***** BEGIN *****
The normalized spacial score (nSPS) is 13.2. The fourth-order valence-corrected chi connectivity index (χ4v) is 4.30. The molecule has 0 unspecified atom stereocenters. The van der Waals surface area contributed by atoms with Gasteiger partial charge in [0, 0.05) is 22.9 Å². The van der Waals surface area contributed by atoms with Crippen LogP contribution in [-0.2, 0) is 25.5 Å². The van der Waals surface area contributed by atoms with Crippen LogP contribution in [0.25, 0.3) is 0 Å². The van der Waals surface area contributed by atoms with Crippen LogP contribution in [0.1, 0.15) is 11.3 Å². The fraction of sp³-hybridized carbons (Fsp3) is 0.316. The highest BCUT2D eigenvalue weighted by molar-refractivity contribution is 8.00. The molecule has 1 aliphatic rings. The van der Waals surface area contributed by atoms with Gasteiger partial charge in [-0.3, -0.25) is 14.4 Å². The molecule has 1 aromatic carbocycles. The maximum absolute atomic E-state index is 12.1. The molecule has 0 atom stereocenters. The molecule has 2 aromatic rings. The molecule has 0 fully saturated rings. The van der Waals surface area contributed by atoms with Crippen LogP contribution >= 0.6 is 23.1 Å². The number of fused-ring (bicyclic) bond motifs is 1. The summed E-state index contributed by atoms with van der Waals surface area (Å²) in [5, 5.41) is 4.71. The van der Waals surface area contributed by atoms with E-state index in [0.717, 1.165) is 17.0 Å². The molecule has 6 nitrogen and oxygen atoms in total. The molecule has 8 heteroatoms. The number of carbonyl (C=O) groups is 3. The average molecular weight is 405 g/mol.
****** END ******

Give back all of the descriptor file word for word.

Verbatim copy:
The normalized spacial score (nSPS) is 13.2. The fourth-order valence-corrected chi connectivity index (χ4v) is 4.30. The molecule has 0 unspecified atom stereocenters. The van der Waals surface area contributed by atoms with Gasteiger partial charge in [0, 0.05) is 22.9 Å². The van der Waals surface area contributed by atoms with Crippen LogP contribution in [-0.2, 0) is 25.5 Å². The van der Waals surface area contributed by atoms with Crippen LogP contribution in [0.25, 0.3) is 0 Å². The van der Waals surface area contributed by atoms with Crippen LogP contribution in [0.1, 0.15) is 11.3 Å². The fraction of sp³-hybridized carbons (Fsp3) is 0.316. The highest BCUT2D eigenvalue weighted by molar-refractivity contribution is 8.00. The molecule has 1 aliphatic rings. The van der Waals surface area contributed by atoms with Gasteiger partial charge in [-0.3, -0.25) is 14.4 Å². The molecule has 1 aromatic carbocycles. The maximum absolute atomic E-state index is 12.1. The molecule has 0 atom stereocenters. The molecule has 2 aromatic rings. The molecule has 0 fully saturated rings. The van der Waals surface area contributed by atoms with Crippen LogP contribution >= 0.6 is 23.1 Å². The number of fused-ring (bicyclic) bond motifs is 1. The summed E-state index contributed by atoms with van der Waals surface area (Å²) in [5, 5.41) is 4.71. The van der Waals surface area contributed by atoms with E-state index in [0.717, 1.165) is 17.0 Å². The molecule has 6 nitrogen and oxygen atoms in total. The molecule has 8 heteroatoms. The number of carbonyl (C=O) groups is 3. The average molecular weight is 405 g/mol.